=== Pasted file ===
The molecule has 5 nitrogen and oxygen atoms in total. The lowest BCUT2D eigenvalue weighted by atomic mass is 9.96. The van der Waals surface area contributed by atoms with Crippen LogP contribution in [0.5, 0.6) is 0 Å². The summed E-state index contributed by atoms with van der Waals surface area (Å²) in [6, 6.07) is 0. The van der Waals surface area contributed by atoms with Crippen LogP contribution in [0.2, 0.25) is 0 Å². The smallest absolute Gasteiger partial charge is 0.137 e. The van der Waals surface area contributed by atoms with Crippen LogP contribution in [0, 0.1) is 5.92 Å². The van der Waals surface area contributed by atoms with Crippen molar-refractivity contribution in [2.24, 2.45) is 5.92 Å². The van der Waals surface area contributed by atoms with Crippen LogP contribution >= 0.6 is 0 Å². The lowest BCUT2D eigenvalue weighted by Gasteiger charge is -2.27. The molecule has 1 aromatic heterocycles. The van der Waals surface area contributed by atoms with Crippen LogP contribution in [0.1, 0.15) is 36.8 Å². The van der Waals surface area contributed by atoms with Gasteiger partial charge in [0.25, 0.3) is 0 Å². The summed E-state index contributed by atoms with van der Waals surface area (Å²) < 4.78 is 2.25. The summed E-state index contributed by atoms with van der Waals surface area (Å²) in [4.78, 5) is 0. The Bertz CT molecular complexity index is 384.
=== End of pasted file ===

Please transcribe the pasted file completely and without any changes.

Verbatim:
The molecule has 5 nitrogen and oxygen atoms in total. The lowest BCUT2D eigenvalue weighted by atomic mass is 9.96. The van der Waals surface area contributed by atoms with Crippen LogP contribution in [0.5, 0.6) is 0 Å². The summed E-state index contributed by atoms with van der Waals surface area (Å²) in [6, 6.07) is 0. The van der Waals surface area contributed by atoms with Crippen LogP contribution in [0.2, 0.25) is 0 Å². The smallest absolute Gasteiger partial charge is 0.137 e. The van der Waals surface area contributed by atoms with Crippen LogP contribution in [0, 0.1) is 5.92 Å². The van der Waals surface area contributed by atoms with Crippen molar-refractivity contribution in [2.24, 2.45) is 5.92 Å². The van der Waals surface area contributed by atoms with Crippen LogP contribution >= 0.6 is 0 Å². The lowest BCUT2D eigenvalue weighted by Gasteiger charge is -2.27. The molecule has 1 aromatic heterocycles. The van der Waals surface area contributed by atoms with Crippen LogP contribution in [0.1, 0.15) is 36.8 Å². The van der Waals surface area contributed by atoms with Gasteiger partial charge in [0.25, 0.3) is 0 Å². The summed E-state index contributed by atoms with van der Waals surface area (Å²) < 4.78 is 2.25. The summed E-state index contributed by atoms with van der Waals surface area (Å²) in [4.78, 5) is 0. The Bertz CT molecular complexity index is 384.